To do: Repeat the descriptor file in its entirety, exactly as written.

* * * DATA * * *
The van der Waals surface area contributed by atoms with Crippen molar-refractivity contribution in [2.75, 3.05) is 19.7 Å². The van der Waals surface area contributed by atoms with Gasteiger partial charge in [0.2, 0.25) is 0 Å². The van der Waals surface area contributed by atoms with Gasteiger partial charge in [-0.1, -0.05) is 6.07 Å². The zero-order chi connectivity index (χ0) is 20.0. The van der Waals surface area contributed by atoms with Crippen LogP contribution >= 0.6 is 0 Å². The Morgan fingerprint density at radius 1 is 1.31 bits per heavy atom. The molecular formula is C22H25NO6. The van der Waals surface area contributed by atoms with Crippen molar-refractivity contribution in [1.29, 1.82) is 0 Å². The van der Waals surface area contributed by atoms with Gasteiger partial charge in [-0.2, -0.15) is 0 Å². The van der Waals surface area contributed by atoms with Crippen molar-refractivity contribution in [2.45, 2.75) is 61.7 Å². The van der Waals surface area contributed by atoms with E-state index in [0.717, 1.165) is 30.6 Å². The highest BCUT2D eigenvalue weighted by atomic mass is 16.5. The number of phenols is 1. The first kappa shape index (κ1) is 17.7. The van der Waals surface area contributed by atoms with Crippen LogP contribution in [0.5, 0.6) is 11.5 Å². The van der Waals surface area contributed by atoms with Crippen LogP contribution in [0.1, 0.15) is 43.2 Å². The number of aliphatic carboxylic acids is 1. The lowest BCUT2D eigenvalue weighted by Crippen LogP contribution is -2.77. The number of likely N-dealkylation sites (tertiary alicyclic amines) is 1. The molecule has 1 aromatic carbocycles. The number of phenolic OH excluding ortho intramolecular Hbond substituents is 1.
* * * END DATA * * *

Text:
The van der Waals surface area contributed by atoms with Crippen molar-refractivity contribution in [2.75, 3.05) is 19.7 Å². The van der Waals surface area contributed by atoms with Gasteiger partial charge in [0.2, 0.25) is 0 Å². The van der Waals surface area contributed by atoms with Gasteiger partial charge in [-0.1, -0.05) is 6.07 Å². The zero-order chi connectivity index (χ0) is 20.0. The van der Waals surface area contributed by atoms with Crippen LogP contribution >= 0.6 is 0 Å². The Morgan fingerprint density at radius 1 is 1.31 bits per heavy atom. The molecular formula is C22H25NO6. The van der Waals surface area contributed by atoms with Crippen molar-refractivity contribution in [1.29, 1.82) is 0 Å². The van der Waals surface area contributed by atoms with Gasteiger partial charge in [-0.2, -0.15) is 0 Å². The van der Waals surface area contributed by atoms with Crippen molar-refractivity contribution in [2.45, 2.75) is 61.7 Å². The van der Waals surface area contributed by atoms with E-state index in [0.717, 1.165) is 30.6 Å². The highest BCUT2D eigenvalue weighted by atomic mass is 16.5. The number of phenols is 1. The first kappa shape index (κ1) is 17.7. The van der Waals surface area contributed by atoms with Crippen LogP contribution in [0.5, 0.6) is 11.5 Å². The van der Waals surface area contributed by atoms with Crippen LogP contribution in [0.1, 0.15) is 43.2 Å². The number of aliphatic carboxylic acids is 1. The lowest BCUT2D eigenvalue weighted by Crippen LogP contribution is -2.77. The number of likely N-dealkylation sites (tertiary alicyclic amines) is 1. The molecule has 1 aromatic carbocycles. The number of phenolic OH excluding ortho intramolecular Hbond substituents is 1.